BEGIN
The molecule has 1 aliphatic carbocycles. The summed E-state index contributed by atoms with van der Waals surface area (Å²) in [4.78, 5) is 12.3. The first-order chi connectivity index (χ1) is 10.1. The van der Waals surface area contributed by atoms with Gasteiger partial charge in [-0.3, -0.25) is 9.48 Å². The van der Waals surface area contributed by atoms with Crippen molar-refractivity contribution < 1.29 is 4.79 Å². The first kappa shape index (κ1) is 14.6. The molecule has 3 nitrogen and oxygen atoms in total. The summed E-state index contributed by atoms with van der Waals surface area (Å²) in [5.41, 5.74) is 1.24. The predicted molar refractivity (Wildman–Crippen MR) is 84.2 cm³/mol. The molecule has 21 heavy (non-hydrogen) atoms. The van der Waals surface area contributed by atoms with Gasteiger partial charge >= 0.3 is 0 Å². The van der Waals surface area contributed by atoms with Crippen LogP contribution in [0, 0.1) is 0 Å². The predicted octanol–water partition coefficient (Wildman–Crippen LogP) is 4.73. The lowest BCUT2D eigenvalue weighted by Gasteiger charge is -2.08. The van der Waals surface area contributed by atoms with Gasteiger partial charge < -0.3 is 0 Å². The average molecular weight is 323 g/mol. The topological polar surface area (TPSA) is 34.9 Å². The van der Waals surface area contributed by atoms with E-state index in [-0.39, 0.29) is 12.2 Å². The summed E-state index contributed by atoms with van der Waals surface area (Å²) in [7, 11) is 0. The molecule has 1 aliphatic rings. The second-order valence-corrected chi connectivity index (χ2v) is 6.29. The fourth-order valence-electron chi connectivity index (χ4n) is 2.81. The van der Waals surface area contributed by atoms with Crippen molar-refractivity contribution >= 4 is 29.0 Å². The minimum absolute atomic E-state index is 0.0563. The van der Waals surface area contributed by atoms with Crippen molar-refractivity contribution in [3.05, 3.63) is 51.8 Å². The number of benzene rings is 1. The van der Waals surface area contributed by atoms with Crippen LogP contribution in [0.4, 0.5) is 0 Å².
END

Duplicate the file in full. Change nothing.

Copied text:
The molecule has 1 aliphatic carbocycles. The summed E-state index contributed by atoms with van der Waals surface area (Å²) in [4.78, 5) is 12.3. The first-order chi connectivity index (χ1) is 10.1. The van der Waals surface area contributed by atoms with Gasteiger partial charge in [-0.3, -0.25) is 9.48 Å². The van der Waals surface area contributed by atoms with Crippen molar-refractivity contribution < 1.29 is 4.79 Å². The first kappa shape index (κ1) is 14.6. The molecule has 3 nitrogen and oxygen atoms in total. The summed E-state index contributed by atoms with van der Waals surface area (Å²) in [5.41, 5.74) is 1.24. The predicted molar refractivity (Wildman–Crippen MR) is 84.2 cm³/mol. The molecule has 21 heavy (non-hydrogen) atoms. The van der Waals surface area contributed by atoms with Gasteiger partial charge >= 0.3 is 0 Å². The van der Waals surface area contributed by atoms with Crippen LogP contribution in [0, 0.1) is 0 Å². The predicted octanol–water partition coefficient (Wildman–Crippen LogP) is 4.73. The lowest BCUT2D eigenvalue weighted by Gasteiger charge is -2.08. The van der Waals surface area contributed by atoms with Gasteiger partial charge < -0.3 is 0 Å². The average molecular weight is 323 g/mol. The topological polar surface area (TPSA) is 34.9 Å². The van der Waals surface area contributed by atoms with E-state index in [-0.39, 0.29) is 12.2 Å². The summed E-state index contributed by atoms with van der Waals surface area (Å²) in [7, 11) is 0. The molecule has 1 aliphatic rings. The second-order valence-corrected chi connectivity index (χ2v) is 6.29. The fourth-order valence-electron chi connectivity index (χ4n) is 2.81. The van der Waals surface area contributed by atoms with Crippen molar-refractivity contribution >= 4 is 29.0 Å². The minimum absolute atomic E-state index is 0.0563. The van der Waals surface area contributed by atoms with Crippen molar-refractivity contribution in [3.05, 3.63) is 51.8 Å². The number of benzene rings is 1. The van der Waals surface area contributed by atoms with Crippen LogP contribution in [0.4, 0.5) is 0 Å².